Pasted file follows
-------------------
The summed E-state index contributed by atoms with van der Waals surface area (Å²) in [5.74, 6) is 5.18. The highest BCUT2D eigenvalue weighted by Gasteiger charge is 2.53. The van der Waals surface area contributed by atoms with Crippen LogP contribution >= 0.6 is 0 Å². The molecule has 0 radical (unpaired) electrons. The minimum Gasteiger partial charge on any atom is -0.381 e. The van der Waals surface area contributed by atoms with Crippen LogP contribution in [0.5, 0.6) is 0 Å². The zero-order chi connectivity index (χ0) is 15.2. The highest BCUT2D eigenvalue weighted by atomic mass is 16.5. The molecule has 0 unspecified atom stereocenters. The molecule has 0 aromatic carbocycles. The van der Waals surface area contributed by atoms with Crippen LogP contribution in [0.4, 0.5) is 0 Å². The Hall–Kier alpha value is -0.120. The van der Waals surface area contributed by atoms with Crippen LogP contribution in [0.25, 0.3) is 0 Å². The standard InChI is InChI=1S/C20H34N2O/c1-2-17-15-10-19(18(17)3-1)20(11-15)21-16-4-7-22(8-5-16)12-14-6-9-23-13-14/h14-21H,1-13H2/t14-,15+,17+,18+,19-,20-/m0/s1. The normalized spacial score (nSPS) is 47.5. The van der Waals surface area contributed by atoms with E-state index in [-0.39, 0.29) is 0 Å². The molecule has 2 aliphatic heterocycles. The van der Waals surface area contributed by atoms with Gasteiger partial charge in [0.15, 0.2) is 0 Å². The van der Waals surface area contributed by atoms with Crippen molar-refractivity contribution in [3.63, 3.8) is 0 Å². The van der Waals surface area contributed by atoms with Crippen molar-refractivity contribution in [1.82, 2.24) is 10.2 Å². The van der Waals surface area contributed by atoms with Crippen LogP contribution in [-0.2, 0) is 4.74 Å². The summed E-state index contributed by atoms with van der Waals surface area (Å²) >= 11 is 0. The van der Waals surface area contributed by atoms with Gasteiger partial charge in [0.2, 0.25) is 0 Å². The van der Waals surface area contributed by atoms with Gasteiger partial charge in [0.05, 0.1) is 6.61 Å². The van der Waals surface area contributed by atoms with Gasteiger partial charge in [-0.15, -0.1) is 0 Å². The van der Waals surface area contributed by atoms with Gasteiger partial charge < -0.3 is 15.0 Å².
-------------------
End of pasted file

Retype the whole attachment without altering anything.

The summed E-state index contributed by atoms with van der Waals surface area (Å²) in [5.74, 6) is 5.18. The highest BCUT2D eigenvalue weighted by Gasteiger charge is 2.53. The van der Waals surface area contributed by atoms with Crippen LogP contribution >= 0.6 is 0 Å². The molecule has 0 radical (unpaired) electrons. The minimum Gasteiger partial charge on any atom is -0.381 e. The van der Waals surface area contributed by atoms with Crippen LogP contribution in [0.5, 0.6) is 0 Å². The zero-order chi connectivity index (χ0) is 15.2. The highest BCUT2D eigenvalue weighted by atomic mass is 16.5. The molecule has 0 unspecified atom stereocenters. The molecule has 0 aromatic carbocycles. The van der Waals surface area contributed by atoms with Crippen LogP contribution in [0.4, 0.5) is 0 Å². The Hall–Kier alpha value is -0.120. The van der Waals surface area contributed by atoms with Crippen LogP contribution in [0.25, 0.3) is 0 Å². The standard InChI is InChI=1S/C20H34N2O/c1-2-17-15-10-19(18(17)3-1)20(11-15)21-16-4-7-22(8-5-16)12-14-6-9-23-13-14/h14-21H,1-13H2/t14-,15+,17+,18+,19-,20-/m0/s1. The normalized spacial score (nSPS) is 47.5. The van der Waals surface area contributed by atoms with E-state index in [-0.39, 0.29) is 0 Å². The molecule has 2 aliphatic heterocycles. The van der Waals surface area contributed by atoms with Gasteiger partial charge in [0.15, 0.2) is 0 Å². The van der Waals surface area contributed by atoms with Crippen molar-refractivity contribution in [3.63, 3.8) is 0 Å². The van der Waals surface area contributed by atoms with Crippen molar-refractivity contribution in [1.82, 2.24) is 10.2 Å². The van der Waals surface area contributed by atoms with Crippen LogP contribution in [-0.2, 0) is 4.74 Å². The summed E-state index contributed by atoms with van der Waals surface area (Å²) >= 11 is 0. The van der Waals surface area contributed by atoms with Gasteiger partial charge in [0.2, 0.25) is 0 Å². The van der Waals surface area contributed by atoms with Gasteiger partial charge in [0.05, 0.1) is 6.61 Å². The van der Waals surface area contributed by atoms with Gasteiger partial charge in [-0.15, -0.1) is 0 Å². The van der Waals surface area contributed by atoms with Gasteiger partial charge < -0.3 is 15.0 Å².